"Being in great physical and mental health is the best thing you can do to achieve peak sexual drive.

"If you have a strong libido, you can likely conclude you have no hormonal or chemical blockages and you’re in touch with what turns you on.

"The only challenge is matching your happy-go-horny feelings to those of your partner, who may be less up for it – a challenge faced by 1 in 4 couples, according to the National Survey of Sexual Attitudes and Lifestyles (NATSAL).

"Don’t take a partner’s lesser desire personally or worry about what it says about your relationship – fluctuation is the norm.  According to authors Justin Hancock and Meg-John Barker and the Enduring Love survey, these fluctuations don’t seem to make much difference to relationship satisfaction.

"Try… to remember to treasure a strong libido while you have it. Any number of unexpected factors could tip the balance. A lifelong strong libido certainly isn’t a given.

 

Mostly Bs:

Fluctuating libido

"A libido that regularly goes up and down is often being affected by a chemical or hormonal imbalance.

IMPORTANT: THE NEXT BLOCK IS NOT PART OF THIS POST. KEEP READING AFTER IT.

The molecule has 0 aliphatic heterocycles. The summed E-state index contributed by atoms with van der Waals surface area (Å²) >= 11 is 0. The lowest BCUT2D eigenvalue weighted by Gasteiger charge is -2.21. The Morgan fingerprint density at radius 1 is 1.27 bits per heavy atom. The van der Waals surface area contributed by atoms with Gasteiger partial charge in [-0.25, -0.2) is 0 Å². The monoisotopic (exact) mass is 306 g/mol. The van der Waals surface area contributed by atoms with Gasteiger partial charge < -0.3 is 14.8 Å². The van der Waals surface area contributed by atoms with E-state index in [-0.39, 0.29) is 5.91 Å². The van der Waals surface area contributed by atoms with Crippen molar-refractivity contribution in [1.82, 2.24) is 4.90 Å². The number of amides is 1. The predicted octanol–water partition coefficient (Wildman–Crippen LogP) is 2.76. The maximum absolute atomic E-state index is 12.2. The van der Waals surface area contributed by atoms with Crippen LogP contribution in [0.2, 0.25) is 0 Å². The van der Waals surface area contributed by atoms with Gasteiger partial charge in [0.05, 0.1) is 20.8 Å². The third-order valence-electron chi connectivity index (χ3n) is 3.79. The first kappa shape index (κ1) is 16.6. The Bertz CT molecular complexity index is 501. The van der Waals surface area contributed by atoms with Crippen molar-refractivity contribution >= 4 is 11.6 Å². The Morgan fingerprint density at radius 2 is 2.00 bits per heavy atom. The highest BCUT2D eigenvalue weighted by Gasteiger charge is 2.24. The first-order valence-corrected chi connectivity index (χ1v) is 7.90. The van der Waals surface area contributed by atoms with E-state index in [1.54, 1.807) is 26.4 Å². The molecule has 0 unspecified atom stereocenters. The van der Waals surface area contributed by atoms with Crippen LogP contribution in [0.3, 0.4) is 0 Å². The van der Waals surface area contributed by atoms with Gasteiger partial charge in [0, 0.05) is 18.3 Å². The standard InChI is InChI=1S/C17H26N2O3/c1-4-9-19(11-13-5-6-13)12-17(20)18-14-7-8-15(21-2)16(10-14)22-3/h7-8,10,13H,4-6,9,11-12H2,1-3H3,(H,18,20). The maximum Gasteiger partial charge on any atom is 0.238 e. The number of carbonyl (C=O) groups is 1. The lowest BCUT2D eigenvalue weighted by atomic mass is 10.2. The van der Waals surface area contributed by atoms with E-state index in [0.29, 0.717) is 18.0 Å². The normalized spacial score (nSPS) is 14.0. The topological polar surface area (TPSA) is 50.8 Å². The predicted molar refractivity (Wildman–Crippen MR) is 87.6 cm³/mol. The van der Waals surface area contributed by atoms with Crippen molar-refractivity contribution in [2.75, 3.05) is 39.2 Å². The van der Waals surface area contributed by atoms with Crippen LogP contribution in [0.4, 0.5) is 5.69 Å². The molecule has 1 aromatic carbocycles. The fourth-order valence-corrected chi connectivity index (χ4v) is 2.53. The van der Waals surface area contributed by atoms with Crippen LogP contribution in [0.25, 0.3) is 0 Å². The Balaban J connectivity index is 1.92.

"While it’s well known that alcohol and drugs affect the neurochemicals that buoy your sex drive, prescription medications, such as anti-depressants and those for birth control, can also have a stultifying effect.

"If you think medication is affecting you, talk through other options with your GP.

"If medication isn’t the issue, then communication could be. Peaks and troughs in desire for your partner are entirely normal, but if there’s a correlation between not having sex and arguments about money, the kids or when you were last intimate, it’s time to stop the quarrels spoiling an opportunity to reconnect.

"When we make love, our hormones help us feel bonded. And it’s this that helps us to work through conflicts in our relationships. So even if sex is the last thing on your mind, it may be the thing that solves the dispute over, well, sex.

"Try… hugging your partner when you’re on the brink of fighting. You may not want to, but if you can embrace for 30 seconds, you’ll get calm enough to speak without shouting.

 

Mostly Cs:

Flat-lining libido

"Desire – you remember what that feels like, but these days it occupies about as much brain space as wondering if you forgot to buy cat litter.